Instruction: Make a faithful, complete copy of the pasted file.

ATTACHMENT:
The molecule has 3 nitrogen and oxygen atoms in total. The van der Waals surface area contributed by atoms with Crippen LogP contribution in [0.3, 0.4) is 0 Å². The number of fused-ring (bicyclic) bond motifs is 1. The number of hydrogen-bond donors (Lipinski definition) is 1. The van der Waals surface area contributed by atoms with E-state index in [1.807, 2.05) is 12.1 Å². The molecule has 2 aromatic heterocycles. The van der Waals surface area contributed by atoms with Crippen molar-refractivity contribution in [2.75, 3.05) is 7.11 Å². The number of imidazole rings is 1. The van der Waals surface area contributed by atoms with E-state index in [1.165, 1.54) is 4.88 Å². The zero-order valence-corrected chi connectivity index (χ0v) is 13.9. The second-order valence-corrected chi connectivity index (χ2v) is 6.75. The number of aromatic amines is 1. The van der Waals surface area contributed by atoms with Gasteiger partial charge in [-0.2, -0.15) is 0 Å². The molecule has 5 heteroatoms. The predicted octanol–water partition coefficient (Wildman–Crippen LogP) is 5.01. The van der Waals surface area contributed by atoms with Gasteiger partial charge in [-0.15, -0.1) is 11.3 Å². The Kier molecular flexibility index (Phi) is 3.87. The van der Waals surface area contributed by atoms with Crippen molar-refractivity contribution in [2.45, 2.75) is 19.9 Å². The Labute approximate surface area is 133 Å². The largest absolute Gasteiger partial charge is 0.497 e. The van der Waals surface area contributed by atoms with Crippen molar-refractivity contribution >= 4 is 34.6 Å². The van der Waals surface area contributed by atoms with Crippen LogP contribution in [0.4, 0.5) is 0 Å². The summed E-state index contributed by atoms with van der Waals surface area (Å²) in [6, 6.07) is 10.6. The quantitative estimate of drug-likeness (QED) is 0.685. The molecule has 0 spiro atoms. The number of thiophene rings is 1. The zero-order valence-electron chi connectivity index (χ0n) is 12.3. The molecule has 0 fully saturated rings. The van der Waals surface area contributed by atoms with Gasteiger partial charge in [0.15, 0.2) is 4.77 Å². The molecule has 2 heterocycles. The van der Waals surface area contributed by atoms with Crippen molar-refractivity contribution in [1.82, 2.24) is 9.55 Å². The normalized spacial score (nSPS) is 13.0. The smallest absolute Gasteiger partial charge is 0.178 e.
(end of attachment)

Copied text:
The molecule has 3 nitrogen and oxygen atoms in total. The van der Waals surface area contributed by atoms with Crippen LogP contribution in [0.3, 0.4) is 0 Å². The number of fused-ring (bicyclic) bond motifs is 1. The number of hydrogen-bond donors (Lipinski definition) is 1. The van der Waals surface area contributed by atoms with E-state index in [1.807, 2.05) is 12.1 Å². The molecule has 2 aromatic heterocycles. The van der Waals surface area contributed by atoms with Crippen molar-refractivity contribution in [2.75, 3.05) is 7.11 Å². The number of imidazole rings is 1. The van der Waals surface area contributed by atoms with E-state index in [1.165, 1.54) is 4.88 Å². The zero-order valence-corrected chi connectivity index (χ0v) is 13.9. The second-order valence-corrected chi connectivity index (χ2v) is 6.75. The number of aromatic amines is 1. The van der Waals surface area contributed by atoms with Gasteiger partial charge in [-0.2, -0.15) is 0 Å². The molecule has 5 heteroatoms. The predicted octanol–water partition coefficient (Wildman–Crippen LogP) is 5.01. The van der Waals surface area contributed by atoms with Gasteiger partial charge in [-0.15, -0.1) is 11.3 Å². The Kier molecular flexibility index (Phi) is 3.87. The van der Waals surface area contributed by atoms with Crippen molar-refractivity contribution in [2.45, 2.75) is 19.9 Å². The Labute approximate surface area is 133 Å². The largest absolute Gasteiger partial charge is 0.497 e. The van der Waals surface area contributed by atoms with Crippen molar-refractivity contribution >= 4 is 34.6 Å². The van der Waals surface area contributed by atoms with Crippen LogP contribution in [0.4, 0.5) is 0 Å². The summed E-state index contributed by atoms with van der Waals surface area (Å²) in [6, 6.07) is 10.6. The quantitative estimate of drug-likeness (QED) is 0.685. The molecule has 0 spiro atoms. The number of thiophene rings is 1. The zero-order valence-electron chi connectivity index (χ0n) is 12.3. The molecule has 0 fully saturated rings. The van der Waals surface area contributed by atoms with Gasteiger partial charge in [0.15, 0.2) is 4.77 Å². The molecule has 2 heterocycles. The van der Waals surface area contributed by atoms with Crippen molar-refractivity contribution in [1.82, 2.24) is 9.55 Å². The normalized spacial score (nSPS) is 13.0. The smallest absolute Gasteiger partial charge is 0.178 e.